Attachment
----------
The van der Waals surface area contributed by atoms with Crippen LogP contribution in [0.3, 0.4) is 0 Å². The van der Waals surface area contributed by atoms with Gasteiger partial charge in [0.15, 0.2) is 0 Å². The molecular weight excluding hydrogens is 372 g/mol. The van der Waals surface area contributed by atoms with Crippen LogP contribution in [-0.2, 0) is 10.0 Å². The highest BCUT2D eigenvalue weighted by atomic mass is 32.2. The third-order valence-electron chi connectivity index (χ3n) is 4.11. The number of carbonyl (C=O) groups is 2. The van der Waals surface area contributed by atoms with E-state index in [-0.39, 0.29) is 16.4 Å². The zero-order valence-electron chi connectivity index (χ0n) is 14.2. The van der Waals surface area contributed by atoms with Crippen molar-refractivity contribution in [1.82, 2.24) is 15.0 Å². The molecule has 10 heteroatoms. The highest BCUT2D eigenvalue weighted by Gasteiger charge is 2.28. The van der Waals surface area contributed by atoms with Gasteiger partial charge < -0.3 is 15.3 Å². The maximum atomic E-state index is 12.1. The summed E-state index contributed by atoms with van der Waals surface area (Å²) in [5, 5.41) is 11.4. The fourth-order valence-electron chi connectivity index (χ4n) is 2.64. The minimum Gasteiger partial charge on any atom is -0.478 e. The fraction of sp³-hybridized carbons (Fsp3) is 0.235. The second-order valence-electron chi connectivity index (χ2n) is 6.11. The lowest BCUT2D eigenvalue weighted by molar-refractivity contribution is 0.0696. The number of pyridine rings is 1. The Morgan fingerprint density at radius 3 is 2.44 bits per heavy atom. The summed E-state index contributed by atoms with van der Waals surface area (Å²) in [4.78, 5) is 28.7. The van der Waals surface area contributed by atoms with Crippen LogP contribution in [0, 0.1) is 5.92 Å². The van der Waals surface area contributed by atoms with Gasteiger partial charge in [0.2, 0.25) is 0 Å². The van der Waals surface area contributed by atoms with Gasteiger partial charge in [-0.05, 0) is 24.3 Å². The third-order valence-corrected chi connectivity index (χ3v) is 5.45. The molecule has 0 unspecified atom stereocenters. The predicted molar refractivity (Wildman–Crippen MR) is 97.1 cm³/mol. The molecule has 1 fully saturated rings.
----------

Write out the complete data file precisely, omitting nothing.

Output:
The van der Waals surface area contributed by atoms with Crippen LogP contribution in [0.3, 0.4) is 0 Å². The van der Waals surface area contributed by atoms with Gasteiger partial charge in [0.15, 0.2) is 0 Å². The molecular weight excluding hydrogens is 372 g/mol. The van der Waals surface area contributed by atoms with Crippen LogP contribution in [-0.2, 0) is 10.0 Å². The highest BCUT2D eigenvalue weighted by atomic mass is 32.2. The third-order valence-electron chi connectivity index (χ3n) is 4.11. The number of carbonyl (C=O) groups is 2. The van der Waals surface area contributed by atoms with E-state index in [-0.39, 0.29) is 16.4 Å². The zero-order valence-electron chi connectivity index (χ0n) is 14.2. The van der Waals surface area contributed by atoms with Crippen molar-refractivity contribution in [1.82, 2.24) is 15.0 Å². The molecule has 10 heteroatoms. The highest BCUT2D eigenvalue weighted by Gasteiger charge is 2.28. The van der Waals surface area contributed by atoms with Gasteiger partial charge < -0.3 is 15.3 Å². The maximum atomic E-state index is 12.1. The summed E-state index contributed by atoms with van der Waals surface area (Å²) in [5, 5.41) is 11.4. The fourth-order valence-electron chi connectivity index (χ4n) is 2.64. The minimum Gasteiger partial charge on any atom is -0.478 e. The fraction of sp³-hybridized carbons (Fsp3) is 0.235. The second-order valence-electron chi connectivity index (χ2n) is 6.11. The lowest BCUT2D eigenvalue weighted by molar-refractivity contribution is 0.0696. The number of pyridine rings is 1. The Morgan fingerprint density at radius 3 is 2.44 bits per heavy atom. The summed E-state index contributed by atoms with van der Waals surface area (Å²) in [4.78, 5) is 28.7. The van der Waals surface area contributed by atoms with Crippen LogP contribution in [0, 0.1) is 5.92 Å². The van der Waals surface area contributed by atoms with Gasteiger partial charge in [0.2, 0.25) is 0 Å². The van der Waals surface area contributed by atoms with Gasteiger partial charge in [-0.05, 0) is 24.3 Å². The third-order valence-corrected chi connectivity index (χ3v) is 5.45. The molecule has 0 unspecified atom stereocenters. The predicted molar refractivity (Wildman–Crippen MR) is 97.1 cm³/mol. The molecule has 1 fully saturated rings.